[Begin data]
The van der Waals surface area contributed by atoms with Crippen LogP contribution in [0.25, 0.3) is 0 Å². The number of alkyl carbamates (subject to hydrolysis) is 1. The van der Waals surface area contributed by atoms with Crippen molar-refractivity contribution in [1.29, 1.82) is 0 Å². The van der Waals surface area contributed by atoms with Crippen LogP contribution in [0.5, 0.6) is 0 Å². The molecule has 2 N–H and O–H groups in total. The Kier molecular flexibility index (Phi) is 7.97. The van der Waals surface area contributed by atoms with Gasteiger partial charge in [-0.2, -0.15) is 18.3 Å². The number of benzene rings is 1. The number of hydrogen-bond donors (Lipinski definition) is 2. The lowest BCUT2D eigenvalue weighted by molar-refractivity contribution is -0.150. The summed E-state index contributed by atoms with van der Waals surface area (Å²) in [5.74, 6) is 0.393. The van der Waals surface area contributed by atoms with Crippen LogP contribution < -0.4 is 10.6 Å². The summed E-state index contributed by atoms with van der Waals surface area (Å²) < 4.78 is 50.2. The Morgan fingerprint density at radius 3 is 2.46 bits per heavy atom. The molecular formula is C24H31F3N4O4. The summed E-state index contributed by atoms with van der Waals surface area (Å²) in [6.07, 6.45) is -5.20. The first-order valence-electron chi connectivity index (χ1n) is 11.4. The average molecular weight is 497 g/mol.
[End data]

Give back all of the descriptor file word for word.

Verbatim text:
The van der Waals surface area contributed by atoms with Crippen LogP contribution in [0.25, 0.3) is 0 Å². The number of alkyl carbamates (subject to hydrolysis) is 1. The van der Waals surface area contributed by atoms with Crippen molar-refractivity contribution in [1.29, 1.82) is 0 Å². The van der Waals surface area contributed by atoms with Crippen LogP contribution in [0.5, 0.6) is 0 Å². The molecule has 2 N–H and O–H groups in total. The Kier molecular flexibility index (Phi) is 7.97. The van der Waals surface area contributed by atoms with Gasteiger partial charge in [-0.2, -0.15) is 18.3 Å². The number of benzene rings is 1. The number of hydrogen-bond donors (Lipinski definition) is 2. The lowest BCUT2D eigenvalue weighted by molar-refractivity contribution is -0.150. The summed E-state index contributed by atoms with van der Waals surface area (Å²) in [5.74, 6) is 0.393. The van der Waals surface area contributed by atoms with Crippen LogP contribution < -0.4 is 10.6 Å². The summed E-state index contributed by atoms with van der Waals surface area (Å²) < 4.78 is 50.2. The Morgan fingerprint density at radius 3 is 2.46 bits per heavy atom. The molecular formula is C24H31F3N4O4. The summed E-state index contributed by atoms with van der Waals surface area (Å²) in [6.07, 6.45) is -5.20. The first-order valence-electron chi connectivity index (χ1n) is 11.4. The average molecular weight is 497 g/mol.